Commercial Space

Hazegrayart Shows how Rocket Lab's Reusable Neutron Rocket Could Work

There’s little doubt that we live in a new Space Age, defined by increasing access, greater competition, and the commercial space industry. The titans of this industry are well known and have even become household names. There are old warhorses like Lockheed Martin, Boeing, Northrop Grumman, and United Launch Alliance and fast-rising stars like SpaceX, Blue Origin, Sierra Nevada, Virgin Galactic, and others. But New Zealand and California-based company Rocket Lab has also made a name for itself in recent years, moving from low-cost expendable rocket launches to reusable rockets.

In particular, their new Neutron Rocket design has been turning some heads since it first debuted in late 2021. The most recent design of this rocket features some very interesting features, which include a new engine, a new shell, and a “Hungry-Hippo” reusable fairing built from advanced carbon composites. Beginning in 2024, Rocket Lab hopes to conduct regular launches with Neutron to service the growing “satellite megaconstellation” market. Thanks to an animator who goes by the handle Hazegrayart, we now have a video of what this might look like.

The animation (above) opens on the Mid-Atlantic Regional Spaceport (MARS), a launch complex located within the NASA Wallops Flight Facility on Wallops island off the coast of Virginia. According to a statement issued in February 2022, this facility is where the Neutron rocket will be launching beginning in 2024. The company also announced its plan to build an additional 23,225 m2 (250,000 ft2) manufacturing and operations facility known as the Neutron Production Complex. Construction of the complex began in earnest in April 2022 with a groundbreaking ceremony.

The rocket then ascends to orbit using its seven Archimedes Engines, which cut out once it reaches deployment altitude. At this point, we see the payload nose cone opening to release its second stage with the payload (a satellite) into orbit. The animation transitions to space to show the second stage flying off as the rocket reorients and closes its fairing for the return trip. The animation transitions again to the surface to show the Neutron rocket performing atmospheric re-entry (using a pair of lateral thrusters) and then reigniting its central Archimedes engine to descend on the launch pad at MARS.

One look at the animation gives the impression that the animation was largely inspired by footage of the Starship prototype tests. The way the point-of-view transitions from the ground to space and back again, the realistic sound effects, and the descent stage are all similar. The way the central engine fires up to bring the rocket’s tail around for a landing is highly reminiscent of the “belly-flop maneuver” SpaceX performed. During every flight test with the SN prototypes, the three-engine Starships would reignite a single engine that would gimble to maneuver the tail end downward.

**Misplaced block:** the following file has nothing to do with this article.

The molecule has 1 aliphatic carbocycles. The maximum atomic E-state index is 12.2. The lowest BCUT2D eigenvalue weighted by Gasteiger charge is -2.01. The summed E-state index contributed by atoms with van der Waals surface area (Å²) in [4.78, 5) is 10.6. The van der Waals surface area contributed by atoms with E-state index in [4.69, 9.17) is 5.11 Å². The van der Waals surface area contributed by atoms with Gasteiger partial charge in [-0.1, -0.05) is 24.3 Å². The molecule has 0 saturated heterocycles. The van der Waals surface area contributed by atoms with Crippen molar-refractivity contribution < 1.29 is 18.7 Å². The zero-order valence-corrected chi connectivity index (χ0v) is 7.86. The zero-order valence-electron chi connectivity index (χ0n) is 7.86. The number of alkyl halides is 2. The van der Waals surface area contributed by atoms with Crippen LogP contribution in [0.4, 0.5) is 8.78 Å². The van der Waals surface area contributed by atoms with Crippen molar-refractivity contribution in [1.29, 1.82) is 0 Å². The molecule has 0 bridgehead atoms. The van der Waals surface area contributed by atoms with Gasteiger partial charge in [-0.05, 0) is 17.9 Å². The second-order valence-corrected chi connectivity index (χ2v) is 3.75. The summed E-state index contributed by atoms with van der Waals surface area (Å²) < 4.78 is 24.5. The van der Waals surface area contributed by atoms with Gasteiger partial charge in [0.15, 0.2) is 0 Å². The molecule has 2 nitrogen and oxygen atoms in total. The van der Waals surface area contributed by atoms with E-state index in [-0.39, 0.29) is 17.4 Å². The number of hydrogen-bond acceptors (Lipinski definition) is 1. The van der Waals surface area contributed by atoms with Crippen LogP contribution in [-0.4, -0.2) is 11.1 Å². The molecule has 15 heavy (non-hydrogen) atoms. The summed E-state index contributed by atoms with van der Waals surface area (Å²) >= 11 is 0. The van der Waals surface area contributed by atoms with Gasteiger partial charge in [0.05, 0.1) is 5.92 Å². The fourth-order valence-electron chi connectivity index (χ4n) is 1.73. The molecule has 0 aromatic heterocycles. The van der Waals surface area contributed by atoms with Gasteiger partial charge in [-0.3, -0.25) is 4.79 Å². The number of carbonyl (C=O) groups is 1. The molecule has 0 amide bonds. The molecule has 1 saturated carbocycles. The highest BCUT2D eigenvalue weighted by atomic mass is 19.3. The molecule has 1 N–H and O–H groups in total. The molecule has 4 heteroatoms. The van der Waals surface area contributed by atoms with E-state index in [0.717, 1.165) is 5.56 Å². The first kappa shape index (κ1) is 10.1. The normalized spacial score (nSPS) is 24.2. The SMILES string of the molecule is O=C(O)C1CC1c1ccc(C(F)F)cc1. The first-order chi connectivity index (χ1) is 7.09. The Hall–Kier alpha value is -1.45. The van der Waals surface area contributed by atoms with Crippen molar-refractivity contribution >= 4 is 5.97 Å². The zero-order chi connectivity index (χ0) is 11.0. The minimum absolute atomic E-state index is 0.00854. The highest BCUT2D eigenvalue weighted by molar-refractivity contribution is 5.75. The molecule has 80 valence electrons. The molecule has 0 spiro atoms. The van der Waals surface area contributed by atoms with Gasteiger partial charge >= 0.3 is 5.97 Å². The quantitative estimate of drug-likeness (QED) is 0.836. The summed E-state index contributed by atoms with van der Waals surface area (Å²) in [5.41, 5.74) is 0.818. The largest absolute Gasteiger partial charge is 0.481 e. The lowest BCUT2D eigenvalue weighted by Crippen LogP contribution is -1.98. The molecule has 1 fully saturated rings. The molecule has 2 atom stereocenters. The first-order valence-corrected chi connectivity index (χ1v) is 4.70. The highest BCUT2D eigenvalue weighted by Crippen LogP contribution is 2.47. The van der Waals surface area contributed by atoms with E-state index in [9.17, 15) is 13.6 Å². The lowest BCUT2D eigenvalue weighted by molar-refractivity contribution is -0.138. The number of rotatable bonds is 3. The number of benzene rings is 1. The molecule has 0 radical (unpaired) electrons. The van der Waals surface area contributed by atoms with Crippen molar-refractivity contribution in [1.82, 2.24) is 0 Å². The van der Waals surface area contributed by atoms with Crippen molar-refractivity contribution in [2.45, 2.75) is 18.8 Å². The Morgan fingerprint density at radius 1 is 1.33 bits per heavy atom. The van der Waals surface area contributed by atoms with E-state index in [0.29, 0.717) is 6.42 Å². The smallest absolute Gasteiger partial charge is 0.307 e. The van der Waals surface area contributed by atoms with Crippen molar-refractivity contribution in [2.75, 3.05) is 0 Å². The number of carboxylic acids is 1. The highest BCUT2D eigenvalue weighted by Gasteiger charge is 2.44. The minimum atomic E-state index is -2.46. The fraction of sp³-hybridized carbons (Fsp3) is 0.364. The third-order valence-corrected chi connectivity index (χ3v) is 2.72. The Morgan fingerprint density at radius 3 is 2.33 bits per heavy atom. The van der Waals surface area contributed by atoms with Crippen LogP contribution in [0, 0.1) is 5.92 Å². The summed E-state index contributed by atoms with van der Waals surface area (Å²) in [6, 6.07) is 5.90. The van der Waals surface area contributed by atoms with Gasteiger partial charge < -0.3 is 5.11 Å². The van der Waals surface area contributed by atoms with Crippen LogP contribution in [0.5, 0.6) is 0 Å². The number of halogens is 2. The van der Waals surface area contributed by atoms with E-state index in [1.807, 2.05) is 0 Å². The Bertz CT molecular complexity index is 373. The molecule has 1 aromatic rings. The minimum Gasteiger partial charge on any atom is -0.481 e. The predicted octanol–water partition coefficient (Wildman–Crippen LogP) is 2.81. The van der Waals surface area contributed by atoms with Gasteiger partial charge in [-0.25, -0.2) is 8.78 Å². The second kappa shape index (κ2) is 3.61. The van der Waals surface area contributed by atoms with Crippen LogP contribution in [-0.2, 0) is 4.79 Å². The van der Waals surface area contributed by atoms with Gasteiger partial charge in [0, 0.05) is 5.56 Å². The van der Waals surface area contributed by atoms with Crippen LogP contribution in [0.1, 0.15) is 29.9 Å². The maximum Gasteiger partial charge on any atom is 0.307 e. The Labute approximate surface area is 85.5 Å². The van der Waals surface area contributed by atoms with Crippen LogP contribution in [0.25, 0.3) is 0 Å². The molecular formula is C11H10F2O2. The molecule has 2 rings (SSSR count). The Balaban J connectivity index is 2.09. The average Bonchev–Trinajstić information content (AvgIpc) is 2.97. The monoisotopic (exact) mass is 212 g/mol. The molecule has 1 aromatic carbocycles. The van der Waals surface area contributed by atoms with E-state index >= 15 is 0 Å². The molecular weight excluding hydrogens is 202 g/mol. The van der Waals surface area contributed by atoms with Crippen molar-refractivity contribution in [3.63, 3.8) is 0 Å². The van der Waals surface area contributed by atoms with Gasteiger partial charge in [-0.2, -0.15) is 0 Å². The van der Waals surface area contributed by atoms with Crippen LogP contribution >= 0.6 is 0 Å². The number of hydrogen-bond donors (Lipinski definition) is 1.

Once complete, the Neutron rocket will stand 40 meters (131 ft) tall and measure 7 meters (23 ft) in diameter. Its 5-meter (16.4 ft) diameter fairing will give it an impressive payload capacity for a medium-lift rocket, allowing it to accomplish multiple mission profiles – from satellite deployment and deep-space missions to human spaceflight. Like the Starship, the Neutron rocket’s Archimedes engines rely on liquid oxygen (LOX) and liquid methane fuel and provide 5,960 kilonewtons (kN) or 1.3 million pound-force (lbf) of lift-off thrust – 7,530 kN (1,640,000 lbf) of peak thrust – and payload capacity of 13,000 kg (lbs) to Low Earth Orbit (LEO).

The key feature of the updated design is the captive fairing design, which consists of four nose cone segments that open and close rather than break off and fall away. This allows for a fully-reusable rocket and fairing design, which SpaceX has also experimented with by making their fairings retrievable. In addition, Rocket Lab has developed a mid-air recovery technique for their (previously disposable) Electron rocket, where they “catch” the spent first stage using parachutes, a customized Sikorsky S-92 helicopter, and a cable and hook.

The company has successfully tested this system multiple times since 2019, though the last one went a bit awry due to the way the first stage swung from the hook. Nevertheless, these tests and the new Neutron rocket have put Rocket Lab on the path to full reusability and greater cost-effectiveness. In the coming years, they will likely secure a sizable chunk of the satellite launch market and may even secure contracts to launch crewed missions to the International Space Station (ISS) and LEO.

Matt Williams

Matt Williams is a space journalist and science communicator for Universe Today and Interesting Engineering. He's also a science fiction author, podcaster (Stories from Space), and Taekwon-Do instructor who lives on Vancouver Island with his wife and family.

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